Upgrade, a provider of personal credit lines and other consumer financial products, today announced that it’s agreed to acquire Uplift, the buy now, pay later (BNPL) vendor, for $100 million in cash and stock.
It’s likely not the exit Uplift was hoping for — and a sign of serious consolidation in the BNPL space, which just a few years ago was booming, buoyed by pandemic-era spending habits. Uplift had raised nearly $700 million in equity and debt, securing $123 million at a reported $195 million valuation in its Series C round alone.
In a conversation with TechCrunch, Renaud Laplanche, Upgrade’s CEO and a co-founder, said that Uplift initially reached out in May to inquire whether Upgrade would be interested in participating in Uplift’s Series D financing as a strategic investor. Upgrade, however, thought a purchase made more sense — and it’s tough to argue with that logic. Upgrade arguably got Uplift for a song.
“There’s a lot of areas of potential synergy,” Laplanche said. “We’re already providing BNPL and financing at the point of sale for home improvements and auto purchases, so this is really an expansion of our strategy into travel as another vertical and another significant need of consumers.”
Laplanche is referring to the BNPL-style product that Upgrade launched in October 2021, which lets users pay down their debt over six to 36 months with a fixed interest rate. Like many BNPL products on the market, Upgrade’s features a checkout option on merchants’ websites that allows Upgrade to group a user’s card purchases into one lump some and invoice them what they owe over four months.
In Uplift, Upgrade saw a gateway to a previously untapped portion of the BNPL segment: travel. Uplift, Laplanche noted, has a distribution network that includes 300 of the top airlines, cruise lines and hotel chains — a network that’d be tough to build from scratch.
“Travel is a big market, obviously — over $450 billion in annual consumer spending — and a significant area of financing and payments needs for our customers, so we believe there is a great opportunity to keep growing the distribution and user base,” Laplanche said.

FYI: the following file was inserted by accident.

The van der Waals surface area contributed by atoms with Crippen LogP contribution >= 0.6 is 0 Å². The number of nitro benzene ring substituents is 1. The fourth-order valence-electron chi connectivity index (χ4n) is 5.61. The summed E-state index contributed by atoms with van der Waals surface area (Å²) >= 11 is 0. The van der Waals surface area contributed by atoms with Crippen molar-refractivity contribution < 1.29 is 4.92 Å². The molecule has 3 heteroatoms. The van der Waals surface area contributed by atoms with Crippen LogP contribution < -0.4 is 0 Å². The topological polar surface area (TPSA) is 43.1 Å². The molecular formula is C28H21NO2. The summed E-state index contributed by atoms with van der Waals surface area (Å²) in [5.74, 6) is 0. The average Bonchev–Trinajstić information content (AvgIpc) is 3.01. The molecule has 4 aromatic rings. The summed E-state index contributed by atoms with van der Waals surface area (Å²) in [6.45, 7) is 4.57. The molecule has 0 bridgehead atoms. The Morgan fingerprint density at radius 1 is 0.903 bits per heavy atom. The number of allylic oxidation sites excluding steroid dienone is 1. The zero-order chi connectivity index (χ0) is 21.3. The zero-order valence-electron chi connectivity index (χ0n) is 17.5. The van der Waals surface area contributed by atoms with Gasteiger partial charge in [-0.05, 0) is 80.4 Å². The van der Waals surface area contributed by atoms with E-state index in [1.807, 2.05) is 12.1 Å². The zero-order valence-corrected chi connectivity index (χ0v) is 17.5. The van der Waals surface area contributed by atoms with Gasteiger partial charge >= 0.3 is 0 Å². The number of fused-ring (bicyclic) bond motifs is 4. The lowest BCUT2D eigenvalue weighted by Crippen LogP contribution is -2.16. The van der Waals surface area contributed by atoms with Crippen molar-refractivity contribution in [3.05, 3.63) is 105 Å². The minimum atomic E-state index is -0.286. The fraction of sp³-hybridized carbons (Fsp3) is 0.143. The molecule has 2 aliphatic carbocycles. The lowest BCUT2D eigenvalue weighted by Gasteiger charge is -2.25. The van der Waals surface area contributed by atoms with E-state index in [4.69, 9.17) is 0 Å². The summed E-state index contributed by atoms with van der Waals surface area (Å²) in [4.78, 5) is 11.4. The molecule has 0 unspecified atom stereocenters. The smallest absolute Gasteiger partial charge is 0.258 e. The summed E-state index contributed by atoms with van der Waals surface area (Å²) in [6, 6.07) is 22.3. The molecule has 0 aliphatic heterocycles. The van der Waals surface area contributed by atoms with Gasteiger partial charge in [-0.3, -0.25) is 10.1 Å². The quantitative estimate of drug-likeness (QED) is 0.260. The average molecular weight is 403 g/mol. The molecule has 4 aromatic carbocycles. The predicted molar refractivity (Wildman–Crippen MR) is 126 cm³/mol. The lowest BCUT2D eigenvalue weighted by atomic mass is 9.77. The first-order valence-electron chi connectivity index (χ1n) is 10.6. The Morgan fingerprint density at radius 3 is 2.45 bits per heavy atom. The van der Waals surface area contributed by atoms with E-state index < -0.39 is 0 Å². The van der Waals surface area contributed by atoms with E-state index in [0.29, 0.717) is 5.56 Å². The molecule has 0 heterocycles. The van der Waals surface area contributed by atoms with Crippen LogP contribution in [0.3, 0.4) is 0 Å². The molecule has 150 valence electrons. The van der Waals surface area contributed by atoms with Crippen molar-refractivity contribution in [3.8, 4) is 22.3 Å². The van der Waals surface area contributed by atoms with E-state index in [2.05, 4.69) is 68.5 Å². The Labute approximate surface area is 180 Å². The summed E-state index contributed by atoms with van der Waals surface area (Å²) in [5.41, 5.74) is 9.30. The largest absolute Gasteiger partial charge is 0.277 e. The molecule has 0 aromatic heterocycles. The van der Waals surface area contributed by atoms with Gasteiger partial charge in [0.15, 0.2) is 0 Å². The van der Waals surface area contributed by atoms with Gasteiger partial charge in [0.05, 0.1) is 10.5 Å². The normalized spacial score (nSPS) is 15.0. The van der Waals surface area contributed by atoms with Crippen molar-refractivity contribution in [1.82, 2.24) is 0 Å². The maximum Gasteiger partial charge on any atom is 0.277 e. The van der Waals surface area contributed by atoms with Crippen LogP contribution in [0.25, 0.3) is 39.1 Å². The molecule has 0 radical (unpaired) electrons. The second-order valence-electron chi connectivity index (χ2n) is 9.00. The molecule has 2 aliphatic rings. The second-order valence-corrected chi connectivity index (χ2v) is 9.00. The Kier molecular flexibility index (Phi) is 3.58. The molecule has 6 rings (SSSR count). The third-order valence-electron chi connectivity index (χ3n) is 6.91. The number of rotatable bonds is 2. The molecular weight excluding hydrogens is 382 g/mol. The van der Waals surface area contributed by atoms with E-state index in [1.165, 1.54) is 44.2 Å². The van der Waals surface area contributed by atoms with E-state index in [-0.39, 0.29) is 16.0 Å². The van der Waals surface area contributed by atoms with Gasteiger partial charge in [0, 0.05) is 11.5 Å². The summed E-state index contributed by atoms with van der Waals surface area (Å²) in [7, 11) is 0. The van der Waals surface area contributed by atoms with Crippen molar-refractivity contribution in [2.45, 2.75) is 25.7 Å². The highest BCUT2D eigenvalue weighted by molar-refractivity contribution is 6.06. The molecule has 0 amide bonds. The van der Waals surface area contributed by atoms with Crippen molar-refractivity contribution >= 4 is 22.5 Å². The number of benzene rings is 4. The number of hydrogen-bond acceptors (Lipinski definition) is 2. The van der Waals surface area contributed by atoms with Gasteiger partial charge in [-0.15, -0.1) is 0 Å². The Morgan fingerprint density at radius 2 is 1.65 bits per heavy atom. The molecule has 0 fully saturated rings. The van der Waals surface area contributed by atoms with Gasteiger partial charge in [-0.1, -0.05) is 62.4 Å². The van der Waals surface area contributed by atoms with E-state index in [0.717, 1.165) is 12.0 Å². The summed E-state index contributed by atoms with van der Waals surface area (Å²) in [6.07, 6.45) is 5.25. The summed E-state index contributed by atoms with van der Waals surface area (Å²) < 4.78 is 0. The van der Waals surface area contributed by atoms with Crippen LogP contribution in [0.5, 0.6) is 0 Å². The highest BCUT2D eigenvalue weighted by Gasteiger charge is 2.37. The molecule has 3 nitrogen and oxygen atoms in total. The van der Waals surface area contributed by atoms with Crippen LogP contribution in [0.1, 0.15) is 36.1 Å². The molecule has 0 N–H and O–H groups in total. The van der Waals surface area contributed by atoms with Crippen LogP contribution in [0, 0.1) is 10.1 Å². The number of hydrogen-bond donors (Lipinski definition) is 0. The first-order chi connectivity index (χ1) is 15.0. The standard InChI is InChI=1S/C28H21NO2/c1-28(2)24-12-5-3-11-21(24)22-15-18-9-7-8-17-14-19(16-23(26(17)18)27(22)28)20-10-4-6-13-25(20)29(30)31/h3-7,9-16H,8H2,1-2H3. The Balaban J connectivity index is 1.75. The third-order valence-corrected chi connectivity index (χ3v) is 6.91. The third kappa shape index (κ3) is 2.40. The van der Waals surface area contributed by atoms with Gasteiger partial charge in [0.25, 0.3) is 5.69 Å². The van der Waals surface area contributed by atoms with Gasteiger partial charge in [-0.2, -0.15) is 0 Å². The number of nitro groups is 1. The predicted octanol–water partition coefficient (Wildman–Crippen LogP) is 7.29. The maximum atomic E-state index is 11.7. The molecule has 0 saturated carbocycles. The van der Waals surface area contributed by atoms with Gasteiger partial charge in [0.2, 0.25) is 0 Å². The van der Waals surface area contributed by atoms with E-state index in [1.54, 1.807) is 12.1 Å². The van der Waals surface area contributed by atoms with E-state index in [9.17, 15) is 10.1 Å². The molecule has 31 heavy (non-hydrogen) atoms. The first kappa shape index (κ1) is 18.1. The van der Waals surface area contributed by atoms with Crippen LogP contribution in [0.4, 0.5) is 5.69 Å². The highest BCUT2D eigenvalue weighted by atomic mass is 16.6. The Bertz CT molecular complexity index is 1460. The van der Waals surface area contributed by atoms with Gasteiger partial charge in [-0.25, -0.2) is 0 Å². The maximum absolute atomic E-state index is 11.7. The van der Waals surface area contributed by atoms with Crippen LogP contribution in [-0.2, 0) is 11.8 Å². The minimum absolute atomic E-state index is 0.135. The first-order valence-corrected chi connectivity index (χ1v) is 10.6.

Uplift was founded in 2014 by Brian Barth, who previously sold his travel startup SideStep to Kayak for $200 million. From the start, the focus was travel, with an emphasis on partnerships with the vacation package sites of United Airlines, Southwest and American Airlines as well as Allegiant Travel Company and Kayak.
Uplift’s core offering was installment plans for trips. For example, if a family was considering a trip to Disneyland for a price of $2,000, Uplift might’ve offered a one-year financing plan with monthly payments of $189 a month.
At one point, Uplift was on track to drive nearly $1 billion in loans — or so the company’s president, Robert Soderbery, claimed. And those rosy prospects attracted major backers like Madrone Capital Partners, DNX Ventures and Ridge Ventures. But evidently, business sagged somewhere down the line.
To blame could be general malaise in the BNPL sector post-pandemic, particularly among consumer-focused BNPL vendors.
Klarna, once Europe’s most valuable VC-backed company, suffered an 85% valuation cut, from $45.6 billion to just $6.7 billion in July 2022 following an $800 million round. Meanwhile, publicly traded BNPL companies like Affirm and Australia’s Zip have seen their share prices plummet; Affirm was recently forced to shut down its crypto unit and lay off 19% of its staff.
Changing consumer spending habits likely played a role in scaring investors away. But the threat of stricter oversight — and rising delinquency rates — undoubtedly had something to do with it, too.
The purchase of Uplift effectively doubles Upgrade’s customer base, adding 3.3 million users to the platform, and comes as Upgrade weighs an IPO. Laplanche previously said that Upgrade would aim for a public offering sometime in 2023, but it’s unclear whether the company’s still committed to that timeline.
Over the past several years — perhaps in anticipation of an IPO, whenever it ends up arriving — Upgrade has sought to diversify its offerings, launching a rewards checking account, a Bitcoin rewards card, a credit card with BNPL-like options and a debit rewards card for everyday purchases. Laplanche says that Upgrade’s looking to provide close to $10 billion in credit by year-end 2023.
“Travel has become more expensive in the last couple of years, and we’re glad we can provide financing for yet another large expense category, and make that financing more affordable through Upgrade’s access to low-cost capital,” he added. “This ‘merchant network’ strategy is a great complement to the direct-to-consumer strategy we’ve implemented with mobile banking, cards and loans.”
Uplift’s team will join Upgrade in “various capacities,” Laplanche says, moving from their current teams to corresponding teams at Upgrade (e.g. finance to finance). But mum’s the word on the C-suite’s new roles.